Thursday, 15 July 2010

REBT and Constructivism

Constructivist theory says we learn to behave according to what we observe going on around us. Our models of behaviour show us how to get what we want, how to respond to situations and how we can interact with others. If these models are helpful they will teach us that we can wait for things if we have to, that we can respect others (even when we don’t wish to associate with them) and we can remain confident even when we fail at something or suffer the rejection of others. If we live amongst such role models we will internalize (construct) some very useful ‘rules for living.’

Conversely if those around us show low frustration tolerance, who may get what they want through aggression and who take failure and rejection to heart then we are likely to internalise a different set of ‘rules for living.’

Such habits of thinking and behaving (helpful or unhelpful) will determine how successful or not we may be in achieving our goals in life. According to Dr Albert Ellis we can deconstruct those unhelpful ‘habits of thinking’ with a lot of hard work.

For example a person who has learned (believes) that his or her worth is measured according to how well he/she does or how others regard him/her will often experience unhelpful, self destructive feelings such as anger and depression or feel highly anxious a lot of the time. What philosophical ideas lay behind these feelings? What would motivate a person to harm self or others in a pique of anger? Why would a person tend to defer to others in the hope of obtaining, sustaining a ‘must have’ relationship (I need to be liked)?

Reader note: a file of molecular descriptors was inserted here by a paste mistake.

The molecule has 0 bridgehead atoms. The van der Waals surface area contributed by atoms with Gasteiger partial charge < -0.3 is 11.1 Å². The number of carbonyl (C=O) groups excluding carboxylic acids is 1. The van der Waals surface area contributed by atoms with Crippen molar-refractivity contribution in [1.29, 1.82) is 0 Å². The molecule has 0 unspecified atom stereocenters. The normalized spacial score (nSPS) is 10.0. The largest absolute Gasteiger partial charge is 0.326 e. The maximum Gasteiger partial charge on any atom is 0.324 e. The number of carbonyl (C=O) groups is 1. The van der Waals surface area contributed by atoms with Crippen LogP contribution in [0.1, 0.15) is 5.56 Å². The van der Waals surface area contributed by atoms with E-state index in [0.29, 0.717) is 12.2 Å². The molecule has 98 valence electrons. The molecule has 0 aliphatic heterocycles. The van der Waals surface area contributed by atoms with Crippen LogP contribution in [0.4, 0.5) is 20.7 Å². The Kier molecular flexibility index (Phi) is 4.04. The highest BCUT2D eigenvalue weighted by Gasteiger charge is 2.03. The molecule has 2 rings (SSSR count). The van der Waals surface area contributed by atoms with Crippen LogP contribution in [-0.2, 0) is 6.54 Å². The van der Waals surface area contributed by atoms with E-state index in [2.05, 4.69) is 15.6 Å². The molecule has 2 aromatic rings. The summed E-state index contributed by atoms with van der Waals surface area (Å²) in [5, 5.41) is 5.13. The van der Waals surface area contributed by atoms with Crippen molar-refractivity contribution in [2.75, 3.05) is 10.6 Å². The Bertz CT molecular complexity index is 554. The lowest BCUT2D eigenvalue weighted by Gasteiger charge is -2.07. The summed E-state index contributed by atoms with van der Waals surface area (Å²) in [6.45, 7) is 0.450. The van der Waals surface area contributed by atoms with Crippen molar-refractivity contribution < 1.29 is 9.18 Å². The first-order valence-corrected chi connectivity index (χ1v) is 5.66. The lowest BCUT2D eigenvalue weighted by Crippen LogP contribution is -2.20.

At my school I observe those who go along with others, who don’t seem to offer any opinion or ideas. Some will give things away to ‘buy’ friendship and others are easily ‘bought’ under the threat of exclusion or dismissal. Others would handle things differently, they don’t seem to be easily intimidated by others and accept that it’s OK when others may not regard them as friends. For these people rejection can be hurtful and disappointing but rarely is it a catastrophe or so awful that it will ‘ruin their lives!’

Dr. Albert Ellis created the ABC Theory of Emotional (and behavioural) Disturbance used by counsellors and therapists the world over. This therapy embraces the ‘wisdom of the ages’ like that of Epictetus in 100AD who observed that ‘events and people don’t make us feel and act as we do but it is the view we take of them.’ Or Buddha who said, ‘what we think we become.’ Many other learned people have made similar assertions over the millennia.

Ellis’ ABC Theory allows us to work with people who have constructed unhealthy and destructive philosophies that cause anger, anxiety and depression in their lives. In doing so he has helped millions of people learn how to better manage themselves behaviourally and emotionally, people who may believe that feelings and behaviour are ‘made’ by other people and other things. Take the case of Sofia, a 12-year-old primary school student from Africa (see the next blog).

For more information about Dr Albert Ellis and REBT visit

NEWSFLASH! Workshop titled REBT Theory and Practice to be held in Adelaide, September 24th. Dr. Debbie Joffe Ellis will be co presenting. Don't miss this PD opportunity. Please visit: for more details.

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